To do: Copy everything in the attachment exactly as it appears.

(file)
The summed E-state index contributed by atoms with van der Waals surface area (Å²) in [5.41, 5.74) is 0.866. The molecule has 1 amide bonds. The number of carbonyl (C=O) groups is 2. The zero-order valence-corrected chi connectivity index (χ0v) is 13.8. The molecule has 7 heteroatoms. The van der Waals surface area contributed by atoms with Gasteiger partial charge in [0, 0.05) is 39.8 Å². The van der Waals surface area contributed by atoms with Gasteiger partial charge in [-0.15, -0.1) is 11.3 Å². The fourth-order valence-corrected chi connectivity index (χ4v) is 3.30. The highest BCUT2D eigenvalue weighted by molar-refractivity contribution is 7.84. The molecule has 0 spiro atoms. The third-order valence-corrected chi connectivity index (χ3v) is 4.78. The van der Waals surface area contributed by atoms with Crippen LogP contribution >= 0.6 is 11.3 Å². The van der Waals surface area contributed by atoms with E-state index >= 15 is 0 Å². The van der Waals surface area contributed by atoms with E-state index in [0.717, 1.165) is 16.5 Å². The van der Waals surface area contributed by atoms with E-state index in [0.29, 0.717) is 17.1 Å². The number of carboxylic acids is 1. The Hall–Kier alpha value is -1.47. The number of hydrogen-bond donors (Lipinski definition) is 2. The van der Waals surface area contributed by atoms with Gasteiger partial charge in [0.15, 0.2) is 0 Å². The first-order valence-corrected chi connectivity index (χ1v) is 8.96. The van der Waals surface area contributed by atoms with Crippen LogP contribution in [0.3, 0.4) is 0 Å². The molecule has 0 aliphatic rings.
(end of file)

The summed E-state index contributed by atoms with van der Waals surface area (Å²) in [5.41, 5.74) is 0.866. The molecule has 1 amide bonds. The number of carbonyl (C=O) groups is 2. The zero-order valence-corrected chi connectivity index (χ0v) is 13.8. The molecule has 7 heteroatoms. The van der Waals surface area contributed by atoms with Gasteiger partial charge in [0, 0.05) is 39.8 Å². The van der Waals surface area contributed by atoms with Gasteiger partial charge in [-0.15, -0.1) is 11.3 Å². The fourth-order valence-corrected chi connectivity index (χ4v) is 3.30. The highest BCUT2D eigenvalue weighted by molar-refractivity contribution is 7.84. The molecule has 0 spiro atoms. The third-order valence-corrected chi connectivity index (χ3v) is 4.78. The van der Waals surface area contributed by atoms with Crippen LogP contribution >= 0.6 is 11.3 Å². The van der Waals surface area contributed by atoms with E-state index >= 15 is 0 Å². The van der Waals surface area contributed by atoms with E-state index in [0.717, 1.165) is 16.5 Å². The van der Waals surface area contributed by atoms with E-state index in [0.29, 0.717) is 17.1 Å². The number of carboxylic acids is 1. The Hall–Kier alpha value is -1.47. The number of hydrogen-bond donors (Lipinski definition) is 2. The van der Waals surface area contributed by atoms with Gasteiger partial charge in [0.15, 0.2) is 0 Å². The first-order valence-corrected chi connectivity index (χ1v) is 8.96. The van der Waals surface area contributed by atoms with Crippen LogP contribution in [0.3, 0.4) is 0 Å². The molecule has 0 aliphatic rings.